Computer Science

What Gemini Means to Gemini Elementary | Your Space Place

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Gemini has a lot of history to its name and makes sure to connect their STEM programs to the heritage. See how else they are involved with space exploration.

SciGirls | Baile Digital 02: Recoger y Crear (Collect and Create)

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The SciGirls work together to create all the assets they need to complete their dance program. The girls collect photographs, create costumes, and program the Spheros robots to accompany the choreography for the final dance presentation. 

Justin Garretson, Robotics Engineer

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Justin Garretson is a Robotics Engineer in Intelligent Systems Robotics & Cybernetics at Sandia National Laboratories. He answers the question, "Why did you become a scientist?"

Space Launch System and Computers | | Mission Control Clip

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At Johnson Space Center, Nujoud Merancy speaks with us about the Orion Capsule, then we head over to Stennis Space Center to learn about the RS-25 engine which will propel the SLS Rocket to space. And Lastly, we learn about the Core Stage of the Space Launch System and the computers.

Screen Time: How Much Is Too Much? | Above the Noise

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Even by conservative estimates, the average American spends over 6 hours per day staring at a screen. That’s a lot of time. What does the scientific research say about it? Is it good or bad for us? Co-produced with Common Sense Education. 

Have your students watch the video and respond to the question in KQED Learn.

Being a Woman at NASA | Moon Memories

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As one of the only female technicians for the Apollo 11, Elizabeth Muchow helped test the lunar module, but not without added challenges. Elizabeth Muchow shares how she didn’t have time to think of her gender while working on the lunar module for Apollo 11.

How Much is Too Much? | American Graduate

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“Our students are not widgets!” 

Certainly that is the sentiment of educators who see business involvement in schools as “putting in orders” for workers. Yet that refrain might be less common in an era when the whole notion of career and technical education is evolving way beyond shop class. 

Maybe that’s because each side understands its boundaries. Businesspeople and educators both say the same thing: Industry lays out the workforce needs; schools develop the curriculum.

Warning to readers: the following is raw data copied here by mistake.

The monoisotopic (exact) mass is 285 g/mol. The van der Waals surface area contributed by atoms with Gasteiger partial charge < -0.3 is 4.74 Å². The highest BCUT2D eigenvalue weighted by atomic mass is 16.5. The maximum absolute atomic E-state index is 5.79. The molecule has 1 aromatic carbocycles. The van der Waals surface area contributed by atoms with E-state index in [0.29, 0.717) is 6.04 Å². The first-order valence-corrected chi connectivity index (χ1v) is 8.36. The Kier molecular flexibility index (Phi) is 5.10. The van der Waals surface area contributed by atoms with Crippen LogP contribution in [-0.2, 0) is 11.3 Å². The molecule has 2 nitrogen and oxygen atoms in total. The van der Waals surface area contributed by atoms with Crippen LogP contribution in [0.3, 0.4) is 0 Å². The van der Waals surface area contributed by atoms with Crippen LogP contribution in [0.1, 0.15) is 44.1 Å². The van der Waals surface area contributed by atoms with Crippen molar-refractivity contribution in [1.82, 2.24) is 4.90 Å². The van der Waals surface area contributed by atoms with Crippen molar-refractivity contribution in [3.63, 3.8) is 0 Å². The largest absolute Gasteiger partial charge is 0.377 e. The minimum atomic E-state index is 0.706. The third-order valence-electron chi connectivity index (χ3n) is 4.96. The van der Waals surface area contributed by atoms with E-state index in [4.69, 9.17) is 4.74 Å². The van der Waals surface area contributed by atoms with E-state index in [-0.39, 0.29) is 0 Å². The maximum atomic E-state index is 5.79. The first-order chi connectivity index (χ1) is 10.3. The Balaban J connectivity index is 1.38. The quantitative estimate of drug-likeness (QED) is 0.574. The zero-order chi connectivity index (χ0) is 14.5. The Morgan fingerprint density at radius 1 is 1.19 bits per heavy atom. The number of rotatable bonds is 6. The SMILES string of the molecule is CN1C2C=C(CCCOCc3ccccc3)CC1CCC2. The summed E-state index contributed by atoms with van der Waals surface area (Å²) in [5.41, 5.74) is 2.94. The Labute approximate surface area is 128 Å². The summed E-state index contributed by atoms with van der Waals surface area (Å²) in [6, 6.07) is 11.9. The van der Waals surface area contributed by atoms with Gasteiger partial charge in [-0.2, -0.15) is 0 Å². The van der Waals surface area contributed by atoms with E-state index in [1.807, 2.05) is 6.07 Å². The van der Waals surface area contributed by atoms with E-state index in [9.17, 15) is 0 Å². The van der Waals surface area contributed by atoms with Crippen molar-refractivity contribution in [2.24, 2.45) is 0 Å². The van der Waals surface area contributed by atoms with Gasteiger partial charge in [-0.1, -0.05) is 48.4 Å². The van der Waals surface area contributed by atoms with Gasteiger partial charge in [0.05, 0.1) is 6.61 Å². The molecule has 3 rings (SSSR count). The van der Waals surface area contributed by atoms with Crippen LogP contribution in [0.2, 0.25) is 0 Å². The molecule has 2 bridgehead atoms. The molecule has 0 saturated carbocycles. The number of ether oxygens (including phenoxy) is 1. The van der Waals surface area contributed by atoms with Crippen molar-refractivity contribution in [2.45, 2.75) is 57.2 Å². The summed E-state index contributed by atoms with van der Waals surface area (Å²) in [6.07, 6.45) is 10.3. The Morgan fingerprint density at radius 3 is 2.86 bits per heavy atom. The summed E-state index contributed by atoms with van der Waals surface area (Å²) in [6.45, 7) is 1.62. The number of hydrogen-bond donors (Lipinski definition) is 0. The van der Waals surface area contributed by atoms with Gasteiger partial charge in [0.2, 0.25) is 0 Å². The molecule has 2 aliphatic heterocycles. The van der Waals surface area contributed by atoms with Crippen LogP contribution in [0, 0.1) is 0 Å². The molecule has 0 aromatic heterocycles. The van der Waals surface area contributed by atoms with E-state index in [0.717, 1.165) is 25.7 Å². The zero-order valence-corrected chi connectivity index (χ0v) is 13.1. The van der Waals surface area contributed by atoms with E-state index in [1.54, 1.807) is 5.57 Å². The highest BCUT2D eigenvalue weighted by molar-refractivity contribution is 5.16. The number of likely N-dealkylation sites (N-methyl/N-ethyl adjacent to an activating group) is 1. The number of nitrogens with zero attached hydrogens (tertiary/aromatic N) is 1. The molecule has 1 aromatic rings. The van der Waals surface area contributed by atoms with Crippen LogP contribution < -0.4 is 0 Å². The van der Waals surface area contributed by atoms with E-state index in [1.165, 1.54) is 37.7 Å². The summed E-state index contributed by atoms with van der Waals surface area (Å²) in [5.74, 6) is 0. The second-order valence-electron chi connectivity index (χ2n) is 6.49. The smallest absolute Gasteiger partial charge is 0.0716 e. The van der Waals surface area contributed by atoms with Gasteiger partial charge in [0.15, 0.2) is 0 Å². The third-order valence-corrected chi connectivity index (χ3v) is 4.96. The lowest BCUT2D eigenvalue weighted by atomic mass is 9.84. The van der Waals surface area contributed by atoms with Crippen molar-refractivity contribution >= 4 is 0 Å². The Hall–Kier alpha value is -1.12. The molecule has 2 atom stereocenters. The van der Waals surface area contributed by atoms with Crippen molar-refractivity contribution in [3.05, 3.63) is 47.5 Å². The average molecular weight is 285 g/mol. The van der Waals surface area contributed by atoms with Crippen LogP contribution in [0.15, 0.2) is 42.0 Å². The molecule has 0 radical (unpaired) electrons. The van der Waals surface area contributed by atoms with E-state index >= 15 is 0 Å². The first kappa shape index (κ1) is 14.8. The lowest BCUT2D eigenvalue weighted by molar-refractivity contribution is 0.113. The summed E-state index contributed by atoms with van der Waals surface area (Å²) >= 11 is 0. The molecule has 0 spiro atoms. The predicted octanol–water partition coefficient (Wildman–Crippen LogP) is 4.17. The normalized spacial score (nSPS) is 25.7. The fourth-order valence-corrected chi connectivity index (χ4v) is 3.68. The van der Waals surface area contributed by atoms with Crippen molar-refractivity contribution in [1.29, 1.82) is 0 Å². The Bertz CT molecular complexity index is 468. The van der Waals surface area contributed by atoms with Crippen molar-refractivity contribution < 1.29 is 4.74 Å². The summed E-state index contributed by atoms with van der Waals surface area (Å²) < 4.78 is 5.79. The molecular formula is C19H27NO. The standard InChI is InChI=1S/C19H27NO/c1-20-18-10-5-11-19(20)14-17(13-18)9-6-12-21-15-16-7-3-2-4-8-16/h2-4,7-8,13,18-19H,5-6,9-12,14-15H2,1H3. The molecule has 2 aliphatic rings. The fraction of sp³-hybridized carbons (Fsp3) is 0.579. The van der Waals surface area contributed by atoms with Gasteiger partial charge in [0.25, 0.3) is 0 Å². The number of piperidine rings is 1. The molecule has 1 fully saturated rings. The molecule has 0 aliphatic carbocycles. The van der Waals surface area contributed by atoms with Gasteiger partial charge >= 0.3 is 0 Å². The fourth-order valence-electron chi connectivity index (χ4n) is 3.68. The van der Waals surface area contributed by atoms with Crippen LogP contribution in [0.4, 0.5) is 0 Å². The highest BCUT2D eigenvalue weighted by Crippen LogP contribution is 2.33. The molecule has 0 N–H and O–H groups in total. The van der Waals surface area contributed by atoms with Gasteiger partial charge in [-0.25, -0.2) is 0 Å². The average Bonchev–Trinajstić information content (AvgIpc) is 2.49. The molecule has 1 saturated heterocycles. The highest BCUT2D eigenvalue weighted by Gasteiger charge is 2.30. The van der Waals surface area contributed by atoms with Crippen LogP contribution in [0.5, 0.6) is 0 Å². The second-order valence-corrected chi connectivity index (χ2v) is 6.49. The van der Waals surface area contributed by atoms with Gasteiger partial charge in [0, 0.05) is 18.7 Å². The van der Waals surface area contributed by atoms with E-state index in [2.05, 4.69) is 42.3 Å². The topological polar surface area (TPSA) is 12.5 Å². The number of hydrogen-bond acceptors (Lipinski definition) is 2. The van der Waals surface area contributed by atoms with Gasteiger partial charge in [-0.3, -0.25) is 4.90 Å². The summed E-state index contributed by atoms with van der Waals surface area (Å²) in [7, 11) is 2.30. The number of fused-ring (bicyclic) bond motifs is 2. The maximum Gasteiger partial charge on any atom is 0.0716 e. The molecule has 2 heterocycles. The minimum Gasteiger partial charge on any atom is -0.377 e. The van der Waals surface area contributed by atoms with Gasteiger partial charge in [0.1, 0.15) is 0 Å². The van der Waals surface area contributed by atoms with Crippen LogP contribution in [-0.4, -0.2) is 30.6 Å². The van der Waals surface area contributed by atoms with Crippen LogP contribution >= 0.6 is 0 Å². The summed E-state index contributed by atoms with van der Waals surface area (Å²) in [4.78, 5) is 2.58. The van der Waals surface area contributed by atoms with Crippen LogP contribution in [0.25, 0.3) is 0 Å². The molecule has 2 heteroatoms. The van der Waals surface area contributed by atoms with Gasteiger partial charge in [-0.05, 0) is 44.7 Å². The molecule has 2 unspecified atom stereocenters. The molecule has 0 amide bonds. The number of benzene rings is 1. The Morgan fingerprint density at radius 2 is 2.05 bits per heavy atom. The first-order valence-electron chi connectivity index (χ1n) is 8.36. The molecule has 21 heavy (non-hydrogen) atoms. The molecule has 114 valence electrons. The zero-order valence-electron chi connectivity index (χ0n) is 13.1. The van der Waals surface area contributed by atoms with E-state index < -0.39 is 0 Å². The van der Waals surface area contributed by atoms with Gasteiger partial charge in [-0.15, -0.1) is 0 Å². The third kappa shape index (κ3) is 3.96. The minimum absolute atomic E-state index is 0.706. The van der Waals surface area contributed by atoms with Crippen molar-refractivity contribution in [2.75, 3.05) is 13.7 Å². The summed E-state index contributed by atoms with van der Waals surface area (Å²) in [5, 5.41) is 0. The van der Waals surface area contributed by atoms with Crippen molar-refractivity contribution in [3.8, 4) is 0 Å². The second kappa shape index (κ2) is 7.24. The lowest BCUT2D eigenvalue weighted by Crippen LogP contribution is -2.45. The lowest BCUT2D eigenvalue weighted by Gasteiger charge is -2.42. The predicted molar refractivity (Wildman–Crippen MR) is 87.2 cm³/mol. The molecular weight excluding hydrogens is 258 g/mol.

The video above, the final one in our opening series for American Graduate: Getting to Work, includes voices from a major regional employer as well as from K-12 and higher education.

"Getting to Work" at Holland 1916 | American Graduate

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Holland 1916 is a North Kansas City, Missouri manufacturing company with a history that dates back to the earliest years of the 20th century. But it has not shied away from a new approach to recruiting employees and preparing the workforce of tomorrow. 

The company regularly hosts fourth-graders at its Burlington Street headquarters to illustrate the real-world applications of math. 

“Business is the primary consumer of what educators are producing — students,” CEO Mike Stradinger said. “So we need to be involved in the process, and we have for too long been silent.” 

That epiphany came at Holland 1916, Stradinger said, when the company experienced problems with the quantity and quality of available workers. 

“Manufacturing, like most businesses, is a people game,” Stradinger said, “and if we don’t have great people, we are not going to be a great company.” 

Holland 1916’s initial education foray came about five years ago with high school students. But after feedback from teachers, the company decided to catch kids as early as possible. They landed on fourth-graders because that is when they learn division. 

But partnering with education is not without its difficulties, Stradinger said, and that’s mainly because business operates at a very different pace. 

“Our customers are constantly giving us feedback: we want it faster, we want it to do this, we want it to be less expensive,” Stradinger said. 

But to educators, even annual changes can feel disruptive. “And trying to get those two to work together,” he said. “You have to overcome that challenge.”

 

Nick Stergiou: UNO Professor and Creator of UNO’s Department of Biomechanics | What If – Innovator Insights

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NOTE: Spanish version is captions only.

Nick Stergiou leads the University of Nebraska at Omaha’s biomechanics program. They conduct a wide range of human movement research. He has degrees in exercise science and biomechanics.

Innovation Insights features short video interviews with innovators and creators answering questions about things like influences, passions, and mistakes, and offering advice for the next generation of innovators.

Inventions: Need a Light? Try Science. | Science Trek

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Inventors use the Scientific Method to answer questions, solve problems and invent things. Learn what the Scientific Method is and how Edison used it to invent the light bulb.

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